From Stockholm you can reach the airports of Luleå or Kiruna. From there, you can go directly to Swedish Lapland. The village of Jokkmokkk, easily accessible by train or bus, is ideal for discovering the Sami culture, especially thanks to its museum

Vuollerim, at 15 kilomètres from there, can also be used as a pied-à-terre. Once settled in, there is no shortage of activities. And the one everyone dreams of doing is observing the Northern Lights. It takes a bit of luck, but what an incredible moment when these streaks of light of different colours pass over your head. The spectacle everywhere in this still wild region. There aren't many places on the planet that offer such pristine expanses. To make the most of it, there is nothing like a sled dog expedition. Wrapped up in his " grand froid " suit, you learn to drive through frozen lakes and mysterious forests. In the evening, we get to know each other around a campfire before making a stop in a cottage. Another possibility, snowmobiling on this playground is ideal for those looking for thrills. After these busy days, there is nothing like spending the night in an ice hotel. In winter, the village of Jukkasjärvi is home to a beautiful Ice Hotel. You can also spend the night in a comfortable igloo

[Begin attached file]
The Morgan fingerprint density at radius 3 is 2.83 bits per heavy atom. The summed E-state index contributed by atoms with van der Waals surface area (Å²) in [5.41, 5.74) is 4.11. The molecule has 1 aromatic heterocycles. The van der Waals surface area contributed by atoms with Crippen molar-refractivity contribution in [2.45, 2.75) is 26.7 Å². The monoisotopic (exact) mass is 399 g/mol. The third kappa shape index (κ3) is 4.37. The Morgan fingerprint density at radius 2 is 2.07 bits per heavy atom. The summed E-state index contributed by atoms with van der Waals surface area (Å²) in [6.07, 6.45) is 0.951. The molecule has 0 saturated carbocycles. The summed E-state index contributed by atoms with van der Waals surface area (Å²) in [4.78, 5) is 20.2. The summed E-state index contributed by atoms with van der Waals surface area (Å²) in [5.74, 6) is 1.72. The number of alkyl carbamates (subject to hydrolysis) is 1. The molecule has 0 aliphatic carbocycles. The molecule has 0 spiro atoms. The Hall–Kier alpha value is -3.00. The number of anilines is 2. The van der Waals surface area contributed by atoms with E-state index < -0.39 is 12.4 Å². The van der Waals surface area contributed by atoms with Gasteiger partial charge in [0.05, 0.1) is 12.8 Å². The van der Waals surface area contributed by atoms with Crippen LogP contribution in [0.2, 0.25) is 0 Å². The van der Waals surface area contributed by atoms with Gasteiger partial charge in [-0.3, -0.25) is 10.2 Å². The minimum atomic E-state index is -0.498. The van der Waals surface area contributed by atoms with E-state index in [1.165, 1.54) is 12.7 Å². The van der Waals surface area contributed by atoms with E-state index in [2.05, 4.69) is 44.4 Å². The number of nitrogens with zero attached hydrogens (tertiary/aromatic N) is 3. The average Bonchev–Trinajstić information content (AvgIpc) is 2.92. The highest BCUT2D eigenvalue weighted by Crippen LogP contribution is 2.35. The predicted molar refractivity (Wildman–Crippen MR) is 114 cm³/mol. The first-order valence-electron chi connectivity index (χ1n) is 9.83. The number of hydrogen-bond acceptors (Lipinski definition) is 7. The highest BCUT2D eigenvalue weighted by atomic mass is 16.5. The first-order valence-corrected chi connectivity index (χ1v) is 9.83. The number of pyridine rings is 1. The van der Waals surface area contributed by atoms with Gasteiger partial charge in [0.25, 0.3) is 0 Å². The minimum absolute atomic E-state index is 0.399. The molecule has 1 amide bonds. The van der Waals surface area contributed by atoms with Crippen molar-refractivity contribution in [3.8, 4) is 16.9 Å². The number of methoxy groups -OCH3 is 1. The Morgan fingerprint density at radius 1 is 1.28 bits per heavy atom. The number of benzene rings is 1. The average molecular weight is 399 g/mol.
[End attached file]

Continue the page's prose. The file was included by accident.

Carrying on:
Norwegian Lapland, where the sea meets the mountains

On the Norwegian side, there are mysterious fjords, cliffs sinking into the sea and desert expanses. A unique and magical landscape created by this grandiose encounter between sea and mountain: steep hills overhanging, sometimes vertiginously, fjords punctuated by a multitude of wooded islands, and easily accessible. These paintings are a fabulous introduction to understanding the world as it is lived by the Sames, their animism and their way of life. The waters, sometimes ice-bound until April, are ideal for fishing. Sea trout, mountain salmon trout, perch and pike live here in abundance. This succession of small creeks, long white sandy beaches and arctic steppes bordered by wide river valleys offers a wide variety of sites and unique getaways. Narvik or Tromsø are the gateway to Norwegian Lapland, before climbing up to the North Cape, getting lost in the vastness of the Finnmark Plateau, or following the coast to the Russian border.

Finnish Lapland, land of Santa Claus